Great Plains Studies, Center for


Date of this Version

Fall 1981


Great Plains Quarterly Vol. 1, No. 4, Fall 1981, pp. 269-70.


Copyright 1981 by the Center for Great Plains Studies, University of Nebraska-Lincoln


From the mid-nineteenth century until today, the beef cattle industry has played a major role in the economic development of Kansas. Before the late 1890s, however, the harsh environment of the central Great Plains and depressed economic conditions prevented this frontier livelihood from becoming a stable beef-producing industry. Furthermore, by the late nineteenth century, the open range had disappeared, and the days when cattlemen grazed their stock on the Kansas grasslands and herded their cattle to the railhead were long in the past. With decreased mobility, cattlemen were forced to improve their managerial skills to maintain efficient beef production and consistent profits from their herds.

After the turn of the twentieth century, Kansas stockmen began giving increased attention to aspects of the cattle business other than simply grazing and marketing beef. Up breeding, disease control, regulation of stockyards, packers, and railroads, advanced marketing techniques, drought relief, transportation changes, and organizational needs presented new problems that caused cattlemen to become more sophisticated businessmen than ever before. To help solve those problems, cattlemen organized the Kansas Livestock Association, and the KLA soon became one of the leading cattlemen's organizations in the United States. The KLA served its members by adjusting shipping claims, representing stockmen at rate hearings and market investigations, and negotiating for reduced transportation rates. The KLA also functioned as an effective lobby whenever cattlemen sought state or federal aid. Kansas cattlemen also became leaders in their efforts to improve or upbreed their herds by using purebred stock. Kansas thus became an important state for the production of purebred Hereford bulls, which helped to improve commercial herds nationwide. After World War II, Kansas cattlemen were in the forefront of the industry with quick adjustments to technological and transportation changes. Cattle trucks and irrigation sprinklers decentralized markets and changed feeding practices; both developments made stock men more efficient beef producers. By the mid-twentieth century, the beef cattle industry was much more complex than it had been during the days of the open range.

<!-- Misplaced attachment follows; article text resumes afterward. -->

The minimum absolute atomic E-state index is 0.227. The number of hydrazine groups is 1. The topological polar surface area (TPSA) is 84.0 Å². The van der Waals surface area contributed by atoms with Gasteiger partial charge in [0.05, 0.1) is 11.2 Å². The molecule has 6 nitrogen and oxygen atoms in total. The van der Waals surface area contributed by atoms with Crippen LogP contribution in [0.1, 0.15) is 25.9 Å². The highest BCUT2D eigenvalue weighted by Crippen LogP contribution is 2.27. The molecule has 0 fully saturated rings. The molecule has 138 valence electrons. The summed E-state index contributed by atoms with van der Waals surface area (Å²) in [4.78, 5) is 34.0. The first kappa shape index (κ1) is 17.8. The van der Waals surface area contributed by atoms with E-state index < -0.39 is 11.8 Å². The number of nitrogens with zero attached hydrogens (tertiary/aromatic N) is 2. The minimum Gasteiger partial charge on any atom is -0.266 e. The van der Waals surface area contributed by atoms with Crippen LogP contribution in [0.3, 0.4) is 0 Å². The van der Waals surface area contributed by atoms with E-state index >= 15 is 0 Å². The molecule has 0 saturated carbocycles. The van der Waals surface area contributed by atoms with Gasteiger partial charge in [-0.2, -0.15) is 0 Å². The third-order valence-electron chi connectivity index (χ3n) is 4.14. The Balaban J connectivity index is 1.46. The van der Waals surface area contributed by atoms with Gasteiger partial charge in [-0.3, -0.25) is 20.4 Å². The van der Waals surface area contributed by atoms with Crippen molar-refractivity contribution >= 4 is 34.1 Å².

Charles L. Wood, assistant professor of history at Texas Tech University, has written a detailed account of the Kansas beef industry. Wood traces the development of cattle production and marketing from the late nineteenth to the mid-twentieth century; analyzes the forces that caused change and the relationships between the producing, packing, and transportation industries; and delineates governmental aid programs. Vignettes of past and present cattlemen give this study a sense of immediacy. Although this book primarily treats the Kansas beef industry from 1900 to 1940, it will be useful for anyone studying the general history of the Great Plains. Specifically, however, Wood has made a solid contribution to the history of Kansas and American agriculture.